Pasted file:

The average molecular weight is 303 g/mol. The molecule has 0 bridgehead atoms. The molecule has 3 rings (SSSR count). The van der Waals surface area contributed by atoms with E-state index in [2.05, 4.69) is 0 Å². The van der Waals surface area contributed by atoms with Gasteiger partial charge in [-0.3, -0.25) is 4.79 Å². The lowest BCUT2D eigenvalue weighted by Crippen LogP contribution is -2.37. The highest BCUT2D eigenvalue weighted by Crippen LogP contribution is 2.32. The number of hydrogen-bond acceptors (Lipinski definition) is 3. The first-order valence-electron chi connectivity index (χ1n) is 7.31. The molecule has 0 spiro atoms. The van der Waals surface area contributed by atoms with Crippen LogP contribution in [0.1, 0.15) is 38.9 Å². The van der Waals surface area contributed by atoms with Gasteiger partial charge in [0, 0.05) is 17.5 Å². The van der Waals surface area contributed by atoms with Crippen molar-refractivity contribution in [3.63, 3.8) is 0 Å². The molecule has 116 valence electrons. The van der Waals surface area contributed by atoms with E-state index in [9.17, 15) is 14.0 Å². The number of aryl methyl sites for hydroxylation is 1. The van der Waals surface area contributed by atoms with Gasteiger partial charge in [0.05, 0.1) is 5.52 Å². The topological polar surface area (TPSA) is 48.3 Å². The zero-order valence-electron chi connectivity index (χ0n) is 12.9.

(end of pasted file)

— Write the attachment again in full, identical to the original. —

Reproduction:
The average molecular weight is 303 g/mol. The molecule has 0 bridgehead atoms. The molecule has 3 rings (SSSR count). The van der Waals surface area contributed by atoms with E-state index in [2.05, 4.69) is 0 Å². The van der Waals surface area contributed by atoms with Gasteiger partial charge in [-0.3, -0.25) is 4.79 Å². The lowest BCUT2D eigenvalue weighted by Crippen LogP contribution is -2.37. The highest BCUT2D eigenvalue weighted by Crippen LogP contribution is 2.32. The number of hydrogen-bond acceptors (Lipinski definition) is 3. The first-order valence-electron chi connectivity index (χ1n) is 7.31. The molecule has 0 spiro atoms. The van der Waals surface area contributed by atoms with Crippen LogP contribution in [0.1, 0.15) is 38.9 Å². The van der Waals surface area contributed by atoms with Gasteiger partial charge in [0, 0.05) is 17.5 Å². The van der Waals surface area contributed by atoms with Crippen molar-refractivity contribution in [3.63, 3.8) is 0 Å². The molecule has 116 valence electrons. The van der Waals surface area contributed by atoms with E-state index in [9.17, 15) is 14.0 Å². The number of aryl methyl sites for hydroxylation is 1. The van der Waals surface area contributed by atoms with Gasteiger partial charge in [0.05, 0.1) is 5.52 Å². The topological polar surface area (TPSA) is 48.3 Å². The zero-order valence-electron chi connectivity index (χ0n) is 12.9.